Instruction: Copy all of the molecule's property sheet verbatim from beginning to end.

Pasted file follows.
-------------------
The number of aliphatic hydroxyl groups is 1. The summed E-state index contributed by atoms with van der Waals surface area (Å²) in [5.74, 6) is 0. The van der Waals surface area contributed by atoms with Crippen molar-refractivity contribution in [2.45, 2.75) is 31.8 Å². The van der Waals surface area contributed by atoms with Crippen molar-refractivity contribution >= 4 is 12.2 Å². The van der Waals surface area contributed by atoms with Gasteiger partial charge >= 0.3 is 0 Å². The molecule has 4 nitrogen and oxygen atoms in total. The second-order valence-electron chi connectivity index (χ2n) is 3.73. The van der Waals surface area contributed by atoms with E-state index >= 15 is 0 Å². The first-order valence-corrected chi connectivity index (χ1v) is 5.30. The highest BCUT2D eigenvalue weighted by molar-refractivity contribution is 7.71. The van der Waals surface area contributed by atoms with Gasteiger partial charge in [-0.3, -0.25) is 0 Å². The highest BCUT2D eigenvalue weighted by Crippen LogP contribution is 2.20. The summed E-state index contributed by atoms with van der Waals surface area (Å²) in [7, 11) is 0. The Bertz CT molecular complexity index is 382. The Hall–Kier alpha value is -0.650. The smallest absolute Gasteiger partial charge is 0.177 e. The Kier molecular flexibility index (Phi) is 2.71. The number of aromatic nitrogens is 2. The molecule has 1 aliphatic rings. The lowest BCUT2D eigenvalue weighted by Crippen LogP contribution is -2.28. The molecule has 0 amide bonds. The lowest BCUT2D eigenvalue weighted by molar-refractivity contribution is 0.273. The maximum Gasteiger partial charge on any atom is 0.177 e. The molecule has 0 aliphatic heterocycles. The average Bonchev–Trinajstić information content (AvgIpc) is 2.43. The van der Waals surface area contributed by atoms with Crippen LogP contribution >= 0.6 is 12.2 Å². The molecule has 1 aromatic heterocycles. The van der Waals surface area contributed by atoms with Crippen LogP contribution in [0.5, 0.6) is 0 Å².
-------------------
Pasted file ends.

The number of aliphatic hydroxyl groups is 1. The summed E-state index contributed by atoms with van der Waals surface area (Å²) in [5.74, 6) is 0. The van der Waals surface area contributed by atoms with Crippen molar-refractivity contribution in [2.45, 2.75) is 31.8 Å². The van der Waals surface area contributed by atoms with Crippen molar-refractivity contribution >= 4 is 12.2 Å². The van der Waals surface area contributed by atoms with Gasteiger partial charge >= 0.3 is 0 Å². The molecule has 4 nitrogen and oxygen atoms in total. The second-order valence-electron chi connectivity index (χ2n) is 3.73. The van der Waals surface area contributed by atoms with E-state index >= 15 is 0 Å². The first-order valence-corrected chi connectivity index (χ1v) is 5.30. The highest BCUT2D eigenvalue weighted by molar-refractivity contribution is 7.71. The van der Waals surface area contributed by atoms with Gasteiger partial charge in [-0.3, -0.25) is 0 Å². The highest BCUT2D eigenvalue weighted by Crippen LogP contribution is 2.20. The summed E-state index contributed by atoms with van der Waals surface area (Å²) in [7, 11) is 0. The Bertz CT molecular complexity index is 382. The Hall–Kier alpha value is -0.650. The smallest absolute Gasteiger partial charge is 0.177 e. The Kier molecular flexibility index (Phi) is 2.71. The number of aromatic nitrogens is 2. The molecule has 1 aliphatic rings. The lowest BCUT2D eigenvalue weighted by Crippen LogP contribution is -2.28. The molecule has 0 amide bonds. The lowest BCUT2D eigenvalue weighted by molar-refractivity contribution is 0.273. The maximum Gasteiger partial charge on any atom is 0.177 e. The molecule has 0 aliphatic heterocycles. The average Bonchev–Trinajstić information content (AvgIpc) is 2.43. The van der Waals surface area contributed by atoms with Crippen LogP contribution >= 0.6 is 12.2 Å². The molecule has 1 aromatic heterocycles. The van der Waals surface area contributed by atoms with Crippen LogP contribution in [0.5, 0.6) is 0 Å².